In my ancestor research I have to admit that I’ve been guilty of narrow thinking sometimes. Have you?
What I’m talking about here is the occasions when I’ve focused too strictly on what I am sure are the correct facts about a forebear. Â I may have been sure that I knew that his or her name had been spelt in a particular way, or that they came from a particular place. Now here is the warning I am guilty of ignoring: Am I really so sure I know the facts?
When we, as family historians, ignore this question then we can so easily cause ourselves unnecessary grief and so much wasted time. Perhaps we were searching in the right place, but were we guilty of searching in the wrong way? What we need to do is to open up our minds to researching in a smarter fashion and often we will be rewarded by finding that record that we were looking for.
Just think how your on-line research could possibly improve if you were always to:
- keep handy a list of the known surname variants for your ancestor’s name. For example in my family I have names that could be spelt as Thorn, Thorne, Stephens, Stevens and all manner of spelling of Sissill.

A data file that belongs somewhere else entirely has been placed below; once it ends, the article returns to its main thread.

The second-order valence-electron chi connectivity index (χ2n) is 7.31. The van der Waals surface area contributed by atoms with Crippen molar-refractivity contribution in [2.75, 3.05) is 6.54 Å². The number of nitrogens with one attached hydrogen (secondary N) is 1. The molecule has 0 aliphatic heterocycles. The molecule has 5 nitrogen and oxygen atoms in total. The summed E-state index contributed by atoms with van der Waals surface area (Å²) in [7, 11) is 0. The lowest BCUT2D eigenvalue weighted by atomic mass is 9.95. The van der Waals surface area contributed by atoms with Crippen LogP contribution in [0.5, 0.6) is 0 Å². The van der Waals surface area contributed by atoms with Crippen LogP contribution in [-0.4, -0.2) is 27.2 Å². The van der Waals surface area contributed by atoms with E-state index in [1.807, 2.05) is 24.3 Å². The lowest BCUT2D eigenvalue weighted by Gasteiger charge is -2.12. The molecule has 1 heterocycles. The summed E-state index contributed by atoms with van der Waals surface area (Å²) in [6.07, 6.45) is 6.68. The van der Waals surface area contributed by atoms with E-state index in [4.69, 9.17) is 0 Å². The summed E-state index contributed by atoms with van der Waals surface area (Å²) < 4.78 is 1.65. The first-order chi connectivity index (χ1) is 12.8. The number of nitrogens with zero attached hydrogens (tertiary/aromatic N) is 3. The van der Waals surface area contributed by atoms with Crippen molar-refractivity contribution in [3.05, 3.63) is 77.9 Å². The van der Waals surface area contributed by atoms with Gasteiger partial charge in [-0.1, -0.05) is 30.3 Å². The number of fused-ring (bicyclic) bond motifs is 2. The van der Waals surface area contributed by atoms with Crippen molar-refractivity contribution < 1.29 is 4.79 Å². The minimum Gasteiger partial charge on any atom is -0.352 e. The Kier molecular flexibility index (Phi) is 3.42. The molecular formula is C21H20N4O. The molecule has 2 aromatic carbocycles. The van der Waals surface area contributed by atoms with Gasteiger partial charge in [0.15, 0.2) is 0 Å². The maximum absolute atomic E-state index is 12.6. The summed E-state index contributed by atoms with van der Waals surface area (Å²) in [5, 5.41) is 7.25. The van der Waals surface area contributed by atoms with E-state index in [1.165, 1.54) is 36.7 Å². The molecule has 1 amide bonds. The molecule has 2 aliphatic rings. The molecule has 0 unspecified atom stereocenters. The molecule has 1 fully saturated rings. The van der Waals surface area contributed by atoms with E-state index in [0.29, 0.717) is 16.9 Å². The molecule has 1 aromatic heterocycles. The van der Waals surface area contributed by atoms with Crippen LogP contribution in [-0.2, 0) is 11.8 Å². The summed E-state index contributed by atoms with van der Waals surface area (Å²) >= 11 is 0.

- think about what common first-name nicknames may apply and also any regularly used shortened forms of names. For example Thomas may be written as Thos. Elizabeth as Eliz. or Eliza. and I have found a John as Jono.
- have written down some of the capital letters that can easily be confused like J and I, for example
- remember that place names can be confused – in my Devon branch there are two Galmptons very near each other and I jumped to the conclusion that my great grandmother came from the one near to where they lived. Wrong!
- think about the length of normal life-spans and don’t chase someone with a similar name thinking they are one and the same. What about the date ranges for their marriages, deaths and births of their children?
- keep notes, or research logs for your family searches so that you keep track of what you have already done.
- remain aware of the gaps that there are in any particular record collections. If you are searching a particular period and can’t find an ancestor and this time frame also matches a known gap in the data, then this will stop you wasting more time than necessary looking.
So just remember these seven ways to avoid family research pitfalls and don’t make the mistakes that I did in the past!